The moment when your unconscious comes to a decision

Malcolm Gladwell’s book “Blink: The Power of Thinking Without Thinking” came recommended by a good friend – and I was fortunate enough to find a copy in the books-on-CD section of the library – read by the author.  Listening to a book in this way is not something I’ve done before, and I really liked hearing it with the emphasis and inflections the author had in mind when he wrote it.

Blink explores the way we come to understand things first – below the surface – with our unconscious mind.  In some cases, the quick version or thin slice of an event can give us a surprisingly accurate evaluation, and in other instances, we can be completely misled.


Seeing the real person in an instant

In the best of cases, one can see just a small amount and come to an accurate conclusion.  Malcolm uses examples of relationships and personalities to explain this.

He’s found a researcher that can predict what relationships will last by examining a short portion of a discussion between a couple.  He’s also found that you can get quite a bit of information about an individual’s personality simply by looking at their bedroom for a half hour…

But it isn’t always accurate.

Completely misreading the situation

But just as these short interactions can be successful in some instances, they appear to go awry in others.

Malcolm uses an instance of art forgery to open the book and get us interested, and the story of Amadou Diallo to close the book – and helps us see one instance of how individuals interpreted the situation and sequence of events badly.

Orienteering – thinking under pressure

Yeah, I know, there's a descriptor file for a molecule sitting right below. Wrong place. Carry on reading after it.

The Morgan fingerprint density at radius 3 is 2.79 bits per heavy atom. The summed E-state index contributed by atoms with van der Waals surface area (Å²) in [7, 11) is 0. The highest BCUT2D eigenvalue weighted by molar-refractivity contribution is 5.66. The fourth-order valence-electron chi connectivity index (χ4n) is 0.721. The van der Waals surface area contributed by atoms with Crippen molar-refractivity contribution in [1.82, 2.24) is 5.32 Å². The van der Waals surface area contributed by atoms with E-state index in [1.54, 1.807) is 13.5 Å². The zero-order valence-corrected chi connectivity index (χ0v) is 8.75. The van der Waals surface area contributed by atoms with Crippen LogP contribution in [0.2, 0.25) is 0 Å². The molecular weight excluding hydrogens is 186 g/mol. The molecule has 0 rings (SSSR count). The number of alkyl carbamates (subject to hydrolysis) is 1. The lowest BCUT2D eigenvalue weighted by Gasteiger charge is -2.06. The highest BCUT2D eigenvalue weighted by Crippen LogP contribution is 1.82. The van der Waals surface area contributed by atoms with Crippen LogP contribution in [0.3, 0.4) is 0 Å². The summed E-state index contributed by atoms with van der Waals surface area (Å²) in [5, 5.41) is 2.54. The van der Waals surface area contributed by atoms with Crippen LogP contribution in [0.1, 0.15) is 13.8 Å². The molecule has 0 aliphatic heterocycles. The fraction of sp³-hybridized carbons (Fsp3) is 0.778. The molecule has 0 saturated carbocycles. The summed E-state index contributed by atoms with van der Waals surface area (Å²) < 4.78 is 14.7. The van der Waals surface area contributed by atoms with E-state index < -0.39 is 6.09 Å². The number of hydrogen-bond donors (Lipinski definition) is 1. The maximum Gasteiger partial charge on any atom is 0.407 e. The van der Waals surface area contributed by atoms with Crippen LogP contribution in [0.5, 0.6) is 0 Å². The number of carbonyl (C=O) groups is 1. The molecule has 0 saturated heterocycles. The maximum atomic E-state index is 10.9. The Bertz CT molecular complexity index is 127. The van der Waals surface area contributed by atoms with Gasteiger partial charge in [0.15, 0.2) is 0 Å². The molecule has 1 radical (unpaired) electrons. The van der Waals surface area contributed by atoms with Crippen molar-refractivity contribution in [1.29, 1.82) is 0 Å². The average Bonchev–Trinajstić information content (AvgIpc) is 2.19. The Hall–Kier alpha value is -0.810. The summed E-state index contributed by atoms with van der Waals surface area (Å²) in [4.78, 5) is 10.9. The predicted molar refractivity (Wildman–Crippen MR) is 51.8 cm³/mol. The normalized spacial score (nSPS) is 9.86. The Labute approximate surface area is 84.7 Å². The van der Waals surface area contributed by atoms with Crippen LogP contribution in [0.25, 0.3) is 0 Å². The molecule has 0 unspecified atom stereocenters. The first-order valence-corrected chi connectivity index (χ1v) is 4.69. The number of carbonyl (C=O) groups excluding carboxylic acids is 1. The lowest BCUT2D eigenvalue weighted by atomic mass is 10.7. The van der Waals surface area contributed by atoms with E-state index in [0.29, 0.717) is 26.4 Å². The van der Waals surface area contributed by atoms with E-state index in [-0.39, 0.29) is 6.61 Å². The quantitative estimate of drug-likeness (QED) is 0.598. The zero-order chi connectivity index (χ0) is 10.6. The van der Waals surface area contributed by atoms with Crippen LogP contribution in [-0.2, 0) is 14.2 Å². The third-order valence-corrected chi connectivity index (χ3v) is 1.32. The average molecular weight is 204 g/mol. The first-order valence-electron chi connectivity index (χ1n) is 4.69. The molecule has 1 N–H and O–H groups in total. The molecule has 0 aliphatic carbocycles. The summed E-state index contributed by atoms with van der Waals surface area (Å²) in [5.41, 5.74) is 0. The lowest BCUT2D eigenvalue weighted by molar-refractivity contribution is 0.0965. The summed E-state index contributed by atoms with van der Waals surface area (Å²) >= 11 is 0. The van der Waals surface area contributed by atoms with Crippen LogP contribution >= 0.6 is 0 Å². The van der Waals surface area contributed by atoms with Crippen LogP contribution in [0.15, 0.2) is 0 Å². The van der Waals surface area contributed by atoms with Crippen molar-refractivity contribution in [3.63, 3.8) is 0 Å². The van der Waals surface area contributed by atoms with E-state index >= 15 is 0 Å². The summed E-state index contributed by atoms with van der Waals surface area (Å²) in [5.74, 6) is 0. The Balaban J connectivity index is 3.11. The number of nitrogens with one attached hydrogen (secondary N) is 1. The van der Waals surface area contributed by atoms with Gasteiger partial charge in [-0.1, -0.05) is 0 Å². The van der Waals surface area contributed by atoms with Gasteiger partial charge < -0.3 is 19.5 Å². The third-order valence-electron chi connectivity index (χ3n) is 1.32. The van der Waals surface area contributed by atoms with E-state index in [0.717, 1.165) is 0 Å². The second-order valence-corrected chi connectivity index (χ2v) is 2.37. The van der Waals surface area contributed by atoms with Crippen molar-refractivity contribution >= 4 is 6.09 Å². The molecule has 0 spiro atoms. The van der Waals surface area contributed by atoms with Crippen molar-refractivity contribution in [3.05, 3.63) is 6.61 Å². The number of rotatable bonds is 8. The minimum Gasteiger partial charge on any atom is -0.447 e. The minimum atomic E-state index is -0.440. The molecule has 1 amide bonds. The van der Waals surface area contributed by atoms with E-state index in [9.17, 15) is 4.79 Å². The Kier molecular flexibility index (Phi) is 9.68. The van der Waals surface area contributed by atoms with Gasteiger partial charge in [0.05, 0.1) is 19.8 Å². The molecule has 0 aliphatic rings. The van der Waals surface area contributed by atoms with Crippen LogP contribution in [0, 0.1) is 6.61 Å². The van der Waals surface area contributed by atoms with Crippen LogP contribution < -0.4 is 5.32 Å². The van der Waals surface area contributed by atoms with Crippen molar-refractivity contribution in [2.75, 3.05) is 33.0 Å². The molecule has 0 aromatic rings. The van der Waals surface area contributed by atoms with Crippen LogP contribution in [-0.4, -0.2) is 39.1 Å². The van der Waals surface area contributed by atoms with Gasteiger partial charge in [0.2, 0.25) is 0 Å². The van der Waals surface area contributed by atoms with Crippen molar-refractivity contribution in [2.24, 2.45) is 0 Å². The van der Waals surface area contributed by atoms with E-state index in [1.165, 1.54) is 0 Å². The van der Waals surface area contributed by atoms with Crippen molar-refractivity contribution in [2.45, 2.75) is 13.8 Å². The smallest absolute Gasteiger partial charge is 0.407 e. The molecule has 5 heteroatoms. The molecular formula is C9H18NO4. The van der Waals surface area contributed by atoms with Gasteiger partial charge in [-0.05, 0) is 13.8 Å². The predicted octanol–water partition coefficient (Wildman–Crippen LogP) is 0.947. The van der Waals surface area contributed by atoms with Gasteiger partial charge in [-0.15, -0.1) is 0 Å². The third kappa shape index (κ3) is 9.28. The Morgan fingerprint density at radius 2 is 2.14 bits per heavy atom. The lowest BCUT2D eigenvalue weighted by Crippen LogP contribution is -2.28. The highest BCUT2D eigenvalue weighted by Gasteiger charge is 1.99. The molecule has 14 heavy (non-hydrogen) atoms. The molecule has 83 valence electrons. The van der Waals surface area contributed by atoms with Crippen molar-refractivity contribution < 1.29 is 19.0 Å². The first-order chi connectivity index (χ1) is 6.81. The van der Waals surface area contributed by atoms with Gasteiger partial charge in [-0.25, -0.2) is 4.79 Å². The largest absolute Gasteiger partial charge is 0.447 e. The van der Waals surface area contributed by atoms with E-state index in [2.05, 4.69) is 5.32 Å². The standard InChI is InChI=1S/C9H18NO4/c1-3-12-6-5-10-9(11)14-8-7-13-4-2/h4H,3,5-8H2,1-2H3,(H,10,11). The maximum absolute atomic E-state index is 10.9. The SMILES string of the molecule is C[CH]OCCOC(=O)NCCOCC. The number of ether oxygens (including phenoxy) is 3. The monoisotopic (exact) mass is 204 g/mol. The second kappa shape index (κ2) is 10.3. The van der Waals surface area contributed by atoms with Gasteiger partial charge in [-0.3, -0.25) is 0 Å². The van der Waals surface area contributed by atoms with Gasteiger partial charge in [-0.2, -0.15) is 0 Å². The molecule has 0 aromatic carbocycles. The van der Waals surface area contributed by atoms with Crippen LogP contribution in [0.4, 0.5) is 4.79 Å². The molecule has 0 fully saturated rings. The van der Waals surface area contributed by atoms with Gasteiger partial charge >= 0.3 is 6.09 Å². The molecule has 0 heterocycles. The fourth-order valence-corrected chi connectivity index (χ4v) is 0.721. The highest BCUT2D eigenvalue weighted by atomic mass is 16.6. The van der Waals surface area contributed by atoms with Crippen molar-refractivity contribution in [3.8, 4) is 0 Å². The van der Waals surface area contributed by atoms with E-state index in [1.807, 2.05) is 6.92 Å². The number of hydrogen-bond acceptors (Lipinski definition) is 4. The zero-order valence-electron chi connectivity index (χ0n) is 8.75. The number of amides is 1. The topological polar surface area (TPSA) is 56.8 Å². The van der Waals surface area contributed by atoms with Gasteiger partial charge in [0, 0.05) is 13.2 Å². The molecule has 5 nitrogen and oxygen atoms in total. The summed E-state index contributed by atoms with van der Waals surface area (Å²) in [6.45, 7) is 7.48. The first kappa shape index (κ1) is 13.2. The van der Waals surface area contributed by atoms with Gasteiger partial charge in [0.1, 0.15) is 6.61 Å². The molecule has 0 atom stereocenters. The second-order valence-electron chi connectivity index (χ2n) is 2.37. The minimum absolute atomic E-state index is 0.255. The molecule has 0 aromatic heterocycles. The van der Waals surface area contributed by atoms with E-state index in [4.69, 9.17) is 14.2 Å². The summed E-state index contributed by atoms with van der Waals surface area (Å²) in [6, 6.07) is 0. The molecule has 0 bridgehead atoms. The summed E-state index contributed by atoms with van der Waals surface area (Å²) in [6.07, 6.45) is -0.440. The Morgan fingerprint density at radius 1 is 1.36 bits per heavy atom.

One of his conclusions is that when faced with critical and stressful situations – individuals use less of their active brainpower, and unconscious patterns can take over.

And I found myself evaluating a situation similar to this the other morning on a run.  The purpose of my run that morning was to stress myself running uphill on a repeated loop.  The third time through, I noticed that I was getting over a fallen tree with my right foot each time.

If all thing were equal, I ought to be using whichever foot is on stride at the time, but here it was my right every time.

And I was wondering if I was using my right because it was stronger than my left. (And I think it is a little bit stronger)  If that were the case, I’d want to do some conditioning to strengthen that left leg…

But on the fourth loop, the answer jumped out at me – the tree was actually tilted across the trail – and was about six inches taller on the left side than the right.  My unconscious was evaluating the situation and deciding that going over the log with my right foot would save effort, and entail less risk than the left – and took the steps required to ensure that it happened that way. (without every telling my conscious mind)

And to drive the point home, I reversed directions for the next loop – and automatically used my left foot now that the lower side was on the left.

Thinking under stress

But beyond my example of running through the woods, the sport of orienteering challenges the participants in exactly the way that Gladwell says induces bad decisions – under pressure.

Each competitor must move as fast as practical for the terrain and navigate precisely.  A competitor that moves slower than others will not win the race.  A competitor that runs past his or her ability to think will end up with a navigation mistake, taking them out of the winners circle just as easily.


This is a colorful term that a competitor uses to describe a mental error on the course. 

After running hard for thirty or forty minutes, an orienteer makes an amazingly bad decision. Reaching a trail as intended, they turn left instead of right.

They look down at their map and suddenly realize that things don’t match up between what they’re seeing and what the map says they should see if they really were standing where they think they are…

And just as Gladwell suggests in Blink, the solution is to add time – to allow the brain to once again think clearly.  And to get back on track.

Listen to the book

I’ve told you to read books before – but this time see if you can listen to Gladwell’s book.  You’ll be able to drive down the road and listen to the stories. (I did find it hard to find time to “read” the book until I had a long trip planned)  If you can’t find the book on CD or that option won’t work for you, get the book.

Either way – I think you’ll appreciate the lessons it contains.

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